There is certainly no reason to expect fewer than normal wildfires and the warm temperatures will modest increase wildfires potential.  But the lack of snowpack is a minor issue.   Much is riding on the frequency of thunderstorms, and there is considerable uncertainty how that will play out.

As I have said many times, this year has many of the characteristics of 2070, when global warming will be significant.  That is why the work of Governor Inslee and the Department of Ecology to take all possible steps to adapt to a low-snowpack year is appropriate and welcome.  We need to figure out how to deal with a lack of snowpack, while preserving our agriculture, drinking water, and as much as possible of natural fauna/flora (e.g., salmon).  But hyping and exaggerating the situation is not helpful.

And for those in western Washington...be prepared for thunderstorms later tomorrow and into the early morning hours of Friday.


Monday, May 18, 2015

Why last winter was so unusual

Last winter and this spring have been a different animals meteorologically, at odds with anything we have seen before.

So unique that it should give forecasters pause.

So unique that it  is probably not the result of global warming.


Let's start with the Big Kahuna.  The lack of snow.   For a number of locations, this year had the lowest April 1 snowpack on record.  Here is a plot of April 1 snowpack (snow water) over the Northwest from 1984 to 2015 (green lines).  2015 was the lowest.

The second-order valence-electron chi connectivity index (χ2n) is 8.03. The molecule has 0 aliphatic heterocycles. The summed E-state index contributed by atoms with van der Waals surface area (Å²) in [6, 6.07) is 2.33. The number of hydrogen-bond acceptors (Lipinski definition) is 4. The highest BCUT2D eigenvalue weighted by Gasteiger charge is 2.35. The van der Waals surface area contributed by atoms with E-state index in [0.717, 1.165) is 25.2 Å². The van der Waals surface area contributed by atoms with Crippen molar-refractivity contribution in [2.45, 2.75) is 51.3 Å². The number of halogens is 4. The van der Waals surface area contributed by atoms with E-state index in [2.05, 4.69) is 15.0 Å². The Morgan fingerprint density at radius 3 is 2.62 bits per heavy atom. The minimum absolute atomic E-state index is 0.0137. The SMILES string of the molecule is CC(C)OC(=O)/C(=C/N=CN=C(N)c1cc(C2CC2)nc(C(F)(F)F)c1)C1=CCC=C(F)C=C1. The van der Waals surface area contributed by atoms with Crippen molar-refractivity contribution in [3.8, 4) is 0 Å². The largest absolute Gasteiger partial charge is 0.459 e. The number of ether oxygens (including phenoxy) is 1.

But it is more interesting than that!  The lack of snowpack was NOT associated with a lack of precipitation....which is really unprecedented.   Virtually every other low snowpack year was a precipitation drought year as well.  But NOT this year.   To demonstrate, here is a plot of average winter precipitation since 1950 over Washington State.  Our last winter was run of the mill.  But check out the previous low snowpack years (2005, 2001, 1992):  all low precipitation years.


So how could we have normal precipitation but poor snowpack?   The answer:  crazy warm temperatures.  Take a look at a plot of Washington State Nov-Feb. temperatures since 1950.  This year was the warmest.


But wait, there's more!   Something weird and extremely unusual is occurring in the tropical Pacific.  El Nino is revving up rapidly, which is very uncommon during the spring.  The sea surface temperature in the central Pacific (Nino 3.4 area) shows the warming.


It is increasingly looking like we may have a super El Nino later this year.  And that will have a significant impact on NW weather.

So why are these unusual events happening?

Some will be quick to blame global warming from increasing greenhouse gases, but that is an unlikely explanation of a sudden, one-off year like this.  Greenhouse gas induced changes would be expected to develop more gradually.